After that, Santos, as he finally introduced himself, seemed to keep an eye out for me. Whenever I came out of my sixth-floor apartment, (left to me by my mother’s sister,Tia Anita), he would be there, on that same block of concrete near the store, his jacket torn and dirty, shoes scuffed beyond recognition of color, pants stained and that same gray cap pulled down to his eyes. “Hey gringo!”, he would call out, smirking and looking around at the passersby, “Do you know how deep the Grand Canyon is?”. His thick Spanish accent made it sound like the word for gun, so it took me a while to understand the question. He took my hesitancy for ignorance, and proceeded to tell me not only how deep it was, but how long, how many states it crossed and what type of wild life it contained. Now I really was flabbergasted! In my estimation, I wasn’t even sure he could read in Spanish, much less study and remember such detail! The startled look on my face must have pleased him, because every day thereafter, until this one, he would ask about things like geography, politics, religion or science, that I could not remember ever knowing, but he knew, in depth. It became the best way to start my day, as it would get me thinking of things far beyond that street, that life and my boring job.
But on this day, there was none of that. The swaggering, self-assured professor had morphed back into the homeless street bum of my first impression. His mother. The silence enveloped us both, broken by a deep, mournful sigh, as he lifted his frail arms into the air. “She told me…”, his voice cracked, “Me dijo que no me volveria a verme si me hiba.”. “I laughed, being young and strong, hugged her little body and kissed her head. No mama, I said. I will see you again y pronto estaras conmigo.” His body trembled and his hands wrestled each other slowly. “Nueva Yor…it eats people. It makes good, strong men into borrachos y adictos que no sirven pa’ na’!” The sourness in his chest boiled over into seething words of anger, anger at himself for being weak, anger at a city that shows no remorse for doing such things to good people, anger at time for not allowing him to clean his life up and go back home, as he had promised. “Tenia razon. Esa Jibarita knew, she would never see her son’s face again.”. Choking back tears, he shoved me and headed up the street. “Santos!”, I stammered finally, fully hoping he would not turn back, as I had nothing to say. No words, in any language I knew, could sooth that kind of pain.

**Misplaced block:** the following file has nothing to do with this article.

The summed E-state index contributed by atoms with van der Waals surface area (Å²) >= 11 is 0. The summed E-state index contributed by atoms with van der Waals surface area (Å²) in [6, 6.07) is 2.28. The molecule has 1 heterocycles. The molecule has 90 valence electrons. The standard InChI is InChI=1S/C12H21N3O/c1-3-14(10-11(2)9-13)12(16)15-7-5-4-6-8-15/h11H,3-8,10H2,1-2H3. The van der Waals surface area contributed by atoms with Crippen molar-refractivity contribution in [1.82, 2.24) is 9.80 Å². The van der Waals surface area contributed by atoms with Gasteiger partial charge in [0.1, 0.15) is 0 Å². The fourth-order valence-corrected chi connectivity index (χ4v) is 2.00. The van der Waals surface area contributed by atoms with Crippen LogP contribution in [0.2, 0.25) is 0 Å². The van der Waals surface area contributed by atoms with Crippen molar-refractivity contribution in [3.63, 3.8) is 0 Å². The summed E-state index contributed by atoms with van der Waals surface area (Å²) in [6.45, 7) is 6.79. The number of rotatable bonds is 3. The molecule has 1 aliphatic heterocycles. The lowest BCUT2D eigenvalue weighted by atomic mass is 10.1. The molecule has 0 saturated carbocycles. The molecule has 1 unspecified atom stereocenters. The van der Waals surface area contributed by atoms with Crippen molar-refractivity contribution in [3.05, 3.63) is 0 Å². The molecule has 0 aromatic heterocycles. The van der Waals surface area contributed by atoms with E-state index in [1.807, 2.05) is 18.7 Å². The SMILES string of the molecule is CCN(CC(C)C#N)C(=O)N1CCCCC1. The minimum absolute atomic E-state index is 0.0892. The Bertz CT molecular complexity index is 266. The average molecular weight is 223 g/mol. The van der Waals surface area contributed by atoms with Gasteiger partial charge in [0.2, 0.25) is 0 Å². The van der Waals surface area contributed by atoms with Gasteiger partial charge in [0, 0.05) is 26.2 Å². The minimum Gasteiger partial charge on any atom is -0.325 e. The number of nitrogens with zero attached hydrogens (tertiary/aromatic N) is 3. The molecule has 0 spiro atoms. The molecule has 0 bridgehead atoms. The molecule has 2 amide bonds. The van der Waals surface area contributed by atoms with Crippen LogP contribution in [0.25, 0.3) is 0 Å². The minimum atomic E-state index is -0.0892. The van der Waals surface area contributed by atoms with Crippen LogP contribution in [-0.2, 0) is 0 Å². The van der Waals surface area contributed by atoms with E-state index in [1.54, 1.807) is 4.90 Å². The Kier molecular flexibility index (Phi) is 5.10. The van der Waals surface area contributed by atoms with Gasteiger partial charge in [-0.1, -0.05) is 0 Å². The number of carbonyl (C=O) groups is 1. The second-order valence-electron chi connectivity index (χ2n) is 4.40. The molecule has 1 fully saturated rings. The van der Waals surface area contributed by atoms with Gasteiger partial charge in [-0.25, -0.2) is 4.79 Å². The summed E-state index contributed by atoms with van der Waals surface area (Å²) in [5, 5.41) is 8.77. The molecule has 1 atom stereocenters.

The following morning was dark with drizzly snow that painted the world dead and cold. The usual sounds of traffic, voices, life as we knew it, were there, but Santos was not. His cement stoop stood empty, as if a statue had stepped off its perch. What was missing, now occupied a space much greater than what it once held. The old man in the bodega shrugged his shoulders and turned away when I asked, “Y Santos?”. Clutching my café in grateful freezing hands, I ran for the train, in no mood for Gonzalez’ chiding today.
Why do all offices have those small, round, white clocks, with hands so skinny you have to squint to see them from across the room? This one seemed filled with molasses, and the minutes dripped on each other with no interest of my anxious gaze. Five O’clock! Finally! My desk was cleared and I almost knocked people over as I hurried to the crowded elevator. Take the stairs! They stunk of urine and mold and were so dark I had to blink several times to adjust my vision. A slap of winter greeted me as I pushed the exit door to the street and raced for the train. The entire world seemed to have purposely slowed down, putting people and things in my way. At last, my stop! Racing up the icy steps, I pushed my way to the street and began run-walking home, through the slush. As I neared my street, the faded blue sign above the bodega door appeared, then the cement stump, but no Santos.
Incredulous, my gloved hand touched it, smoothing it over and over, as if by some act of magic, he would appear. Searching the wintery street, its blackened tree limbs dripping what tonight would be icicles, I searched every face, every doorstep, every basement entry, but he was not there. The 48 steps to my apartment had grown higher and further apart. When I opened the door, my body slumped into the worn, overstuffed couch I had inherited from my aunt, and I was gone.